Don’t Overheat Meat
An active trader dishes on how sous-vide cooking saved his diet
I love beef, pork, chicken, fish and turkey — even buffalo and the occasional deer. But after what I call my “cardiac adventures,” I’ve been eating healthy by cutting back on four-legged meat and moving toward heart-friendly chicken, turkey and salmon.
OK, I can deal with that. WhatI can’t deal with, though, is crappy food. And if any of those proteins
is overcooked, it’s like eating cardboard mixed with sand. While I’m an OK cook, it’s easy to overshoot the temperature on those foods, rendering them largely inedible and leaving me hungry.
But in my search for a way to cook poultry and fish and the occasional steak to the perfect temperature, I discovered the sous vide! Sous vide is both a specific tool and a manner of cooking that solves a big problem.
Cooking with a pan, grill, oven, pot or even a microwave is like trying to hit a moving target. The chicken, for example, might come out of the refrigerator at something like 38° and land on a grill that’s maybe 450°. The temperature of the meat starts a trajectory, moving from 40 degrees to 450° if left on long enough. You can’t see inside the chicken to find out when it’s done before it overcooks.
Instant thermometers help a lot, but you have to take the chicken off at a specific time. Too soon,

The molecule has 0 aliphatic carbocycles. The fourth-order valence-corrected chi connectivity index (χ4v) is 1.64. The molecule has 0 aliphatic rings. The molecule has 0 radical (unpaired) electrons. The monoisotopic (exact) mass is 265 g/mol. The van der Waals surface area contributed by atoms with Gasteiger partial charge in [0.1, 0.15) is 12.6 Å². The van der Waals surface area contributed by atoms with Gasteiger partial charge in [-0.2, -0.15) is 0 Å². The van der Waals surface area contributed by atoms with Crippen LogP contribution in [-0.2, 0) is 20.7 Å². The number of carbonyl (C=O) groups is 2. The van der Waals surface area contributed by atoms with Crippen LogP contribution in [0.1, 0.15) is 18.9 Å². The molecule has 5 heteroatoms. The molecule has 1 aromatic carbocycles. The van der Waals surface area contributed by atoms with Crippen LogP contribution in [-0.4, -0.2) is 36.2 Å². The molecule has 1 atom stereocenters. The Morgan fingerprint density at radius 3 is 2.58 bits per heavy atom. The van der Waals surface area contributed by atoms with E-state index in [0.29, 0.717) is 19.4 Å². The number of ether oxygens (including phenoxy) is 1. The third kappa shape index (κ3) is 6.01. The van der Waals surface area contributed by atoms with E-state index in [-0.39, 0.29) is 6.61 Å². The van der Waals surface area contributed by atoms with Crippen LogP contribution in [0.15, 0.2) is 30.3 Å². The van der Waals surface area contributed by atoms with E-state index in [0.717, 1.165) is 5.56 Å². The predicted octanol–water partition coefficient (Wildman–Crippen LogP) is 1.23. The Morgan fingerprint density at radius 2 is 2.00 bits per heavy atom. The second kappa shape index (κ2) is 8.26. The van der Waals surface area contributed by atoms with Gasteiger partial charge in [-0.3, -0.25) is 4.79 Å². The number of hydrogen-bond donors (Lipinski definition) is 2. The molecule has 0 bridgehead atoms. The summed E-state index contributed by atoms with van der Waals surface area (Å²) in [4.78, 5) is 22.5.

and it’s kind of raw. Too late, and it’s too dry. You want to cook that chicken at a specific temperature so that it’s done, but moist. The sous vide solves that by heating and holding a bath of water at a single temperature, not hotter nor cooler. The food in that bath will get no hotter than the temperature set by the sous-vide tool.
The technology of the sous vide enables you to pick a temperature, perhaps 153 degrees, for example, and have a pot of water hold at that temperature for a long time. Anything in that water gets no hotter than 153°, no matter the meat: chicken, salmon or cauliflower. Compared to regular ways of cooking a chicken, it’s hard to overcook one in a sous vide. The sous vide increases the probability of culinary success.
I spend my days trading and don’t have a lot of time to worry about dinner. My sous vide lets me stick some chicken in around noon and let it cook until 5 p.m. when it’s perfectly done. It’s moist, tender, flavorful. Sous vide is not boiling. Boiling is immersing food directly into water that’s 212 degrees.
With sous vide, you put the food in a watertight plastic bag and submerge it in the water. The food doesn’t become waterlogged or lose seasonings to the water.
The sous vide I use runs off a smartphone app. Now, when the food comes out of the sous vide, it can be pale looking. Put it in a hot pan or a grill to brown and sear it. Badaboom…done. Sous vide is the only way I’ll cook steaks at this point.
So, yes, sous vide has saved my diet. My cholesterol is obedient and I’m able to enjoy chicken, turkey and fish in all their moist glory. Even if you don’t have to worry about your diet, sous vide is too convenient to not try, especially if you’re busy. Put the odds in your favor and give it a try.
Sous Vide Explained
Sous vide (French; under vacuum) means cooking food in a plastic pouch or glass jar submerged in water for a longer-than-normal time (one to 48 hours or more) and at an accurately regulated lower-than-normal temperature (131° to 140° for meat, and higher for vegetables).